If you are a nit-picker you can drive yourself crazy with all the negative things you can find even though you might have thrown six shutout innings.  Ask any coach, and I certainly tend to fall in this category and this is something I strive to work on. In college there is a lot of talking with pitching coaches, and going through your mechanics constantly to re-iterate certain points or fix certain flaws. When you get to the professional ranks, you are there for a reason and unless a coördinator or coach sees a massive problem in your delivery they will tend to leave you alone and just suggest things but it is up to the person to implament them or not, because it has now become your career and not theirs.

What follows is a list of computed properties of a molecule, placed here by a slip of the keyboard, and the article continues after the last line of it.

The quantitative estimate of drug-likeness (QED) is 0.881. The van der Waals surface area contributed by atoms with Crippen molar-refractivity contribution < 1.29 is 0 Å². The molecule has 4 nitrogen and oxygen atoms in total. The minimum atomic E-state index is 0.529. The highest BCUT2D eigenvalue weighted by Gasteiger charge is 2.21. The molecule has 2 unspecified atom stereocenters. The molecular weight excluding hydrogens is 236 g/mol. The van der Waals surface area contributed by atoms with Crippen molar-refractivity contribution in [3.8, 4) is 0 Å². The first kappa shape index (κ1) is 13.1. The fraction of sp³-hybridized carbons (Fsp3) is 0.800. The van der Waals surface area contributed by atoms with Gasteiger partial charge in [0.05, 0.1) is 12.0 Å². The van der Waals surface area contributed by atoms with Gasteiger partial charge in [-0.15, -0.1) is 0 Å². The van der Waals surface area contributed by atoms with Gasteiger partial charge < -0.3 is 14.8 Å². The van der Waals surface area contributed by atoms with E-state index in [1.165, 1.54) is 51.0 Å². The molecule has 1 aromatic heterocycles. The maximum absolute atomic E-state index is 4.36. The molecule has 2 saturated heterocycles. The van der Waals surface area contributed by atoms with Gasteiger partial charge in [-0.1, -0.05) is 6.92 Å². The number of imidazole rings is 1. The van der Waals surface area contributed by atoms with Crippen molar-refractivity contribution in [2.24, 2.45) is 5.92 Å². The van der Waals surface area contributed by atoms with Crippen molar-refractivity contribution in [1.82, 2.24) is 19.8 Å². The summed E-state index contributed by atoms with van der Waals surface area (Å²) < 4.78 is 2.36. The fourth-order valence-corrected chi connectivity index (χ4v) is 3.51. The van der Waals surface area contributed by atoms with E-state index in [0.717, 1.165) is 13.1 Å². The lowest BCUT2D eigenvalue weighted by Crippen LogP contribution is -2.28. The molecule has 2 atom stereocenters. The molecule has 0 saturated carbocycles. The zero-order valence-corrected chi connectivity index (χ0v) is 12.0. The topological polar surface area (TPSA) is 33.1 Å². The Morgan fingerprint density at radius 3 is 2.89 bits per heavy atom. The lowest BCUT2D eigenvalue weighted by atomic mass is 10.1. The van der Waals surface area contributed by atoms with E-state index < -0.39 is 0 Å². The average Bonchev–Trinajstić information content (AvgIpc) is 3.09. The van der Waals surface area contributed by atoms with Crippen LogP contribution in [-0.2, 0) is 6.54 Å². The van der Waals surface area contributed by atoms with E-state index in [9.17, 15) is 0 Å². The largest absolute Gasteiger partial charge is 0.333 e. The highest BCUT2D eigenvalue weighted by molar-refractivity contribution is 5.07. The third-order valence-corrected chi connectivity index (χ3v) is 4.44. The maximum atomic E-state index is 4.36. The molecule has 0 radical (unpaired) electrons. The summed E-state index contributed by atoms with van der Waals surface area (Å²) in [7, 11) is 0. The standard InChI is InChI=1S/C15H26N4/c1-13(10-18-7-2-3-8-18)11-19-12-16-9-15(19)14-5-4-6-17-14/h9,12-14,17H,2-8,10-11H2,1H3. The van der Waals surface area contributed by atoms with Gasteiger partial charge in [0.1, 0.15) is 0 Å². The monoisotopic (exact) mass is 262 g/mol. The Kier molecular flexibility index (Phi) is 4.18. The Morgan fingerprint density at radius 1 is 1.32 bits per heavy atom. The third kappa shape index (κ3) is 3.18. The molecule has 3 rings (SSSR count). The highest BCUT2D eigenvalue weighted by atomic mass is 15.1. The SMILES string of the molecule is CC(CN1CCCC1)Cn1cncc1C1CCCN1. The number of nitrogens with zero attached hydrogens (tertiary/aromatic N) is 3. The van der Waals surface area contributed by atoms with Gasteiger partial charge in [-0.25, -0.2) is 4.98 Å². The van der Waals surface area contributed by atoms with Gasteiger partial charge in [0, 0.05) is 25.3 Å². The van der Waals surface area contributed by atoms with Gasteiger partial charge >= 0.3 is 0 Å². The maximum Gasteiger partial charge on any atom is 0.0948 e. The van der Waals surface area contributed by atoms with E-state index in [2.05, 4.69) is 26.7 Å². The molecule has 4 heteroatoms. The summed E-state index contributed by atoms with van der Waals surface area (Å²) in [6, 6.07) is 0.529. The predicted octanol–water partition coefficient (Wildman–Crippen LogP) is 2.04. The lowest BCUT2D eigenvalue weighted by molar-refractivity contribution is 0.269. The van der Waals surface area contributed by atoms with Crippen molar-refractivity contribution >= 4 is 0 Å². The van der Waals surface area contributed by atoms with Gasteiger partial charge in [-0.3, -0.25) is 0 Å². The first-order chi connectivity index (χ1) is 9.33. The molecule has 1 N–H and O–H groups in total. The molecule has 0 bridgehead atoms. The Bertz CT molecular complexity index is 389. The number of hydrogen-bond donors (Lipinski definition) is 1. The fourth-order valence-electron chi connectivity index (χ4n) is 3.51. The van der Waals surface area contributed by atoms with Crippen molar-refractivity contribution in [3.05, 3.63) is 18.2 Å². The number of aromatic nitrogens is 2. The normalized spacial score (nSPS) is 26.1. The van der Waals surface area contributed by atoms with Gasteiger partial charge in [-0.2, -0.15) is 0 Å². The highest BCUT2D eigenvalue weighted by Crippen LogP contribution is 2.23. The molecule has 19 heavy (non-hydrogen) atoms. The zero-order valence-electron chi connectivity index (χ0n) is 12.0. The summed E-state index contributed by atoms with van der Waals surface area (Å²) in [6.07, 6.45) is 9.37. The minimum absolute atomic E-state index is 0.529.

People always talk about the differences between the wood and aluminum bat issue in college and professional ranks, but what I figured is that you have these big, burly hitters swinging aluminum and you learn very quickly to learn to throw the ball down in the zone if you don’t want to get tattooed around the ballpark which can only be beneficial to you down the road in the professional ranks. Although the bats might change, the players start to develop more the higher you go up in the ranks and it all evens out in the end anyway. I view pitching to aluminum bats in college a beneficial thing for me, because it gave me a better understanding of pitching in the professional levels and learning to keep the ball on the ground.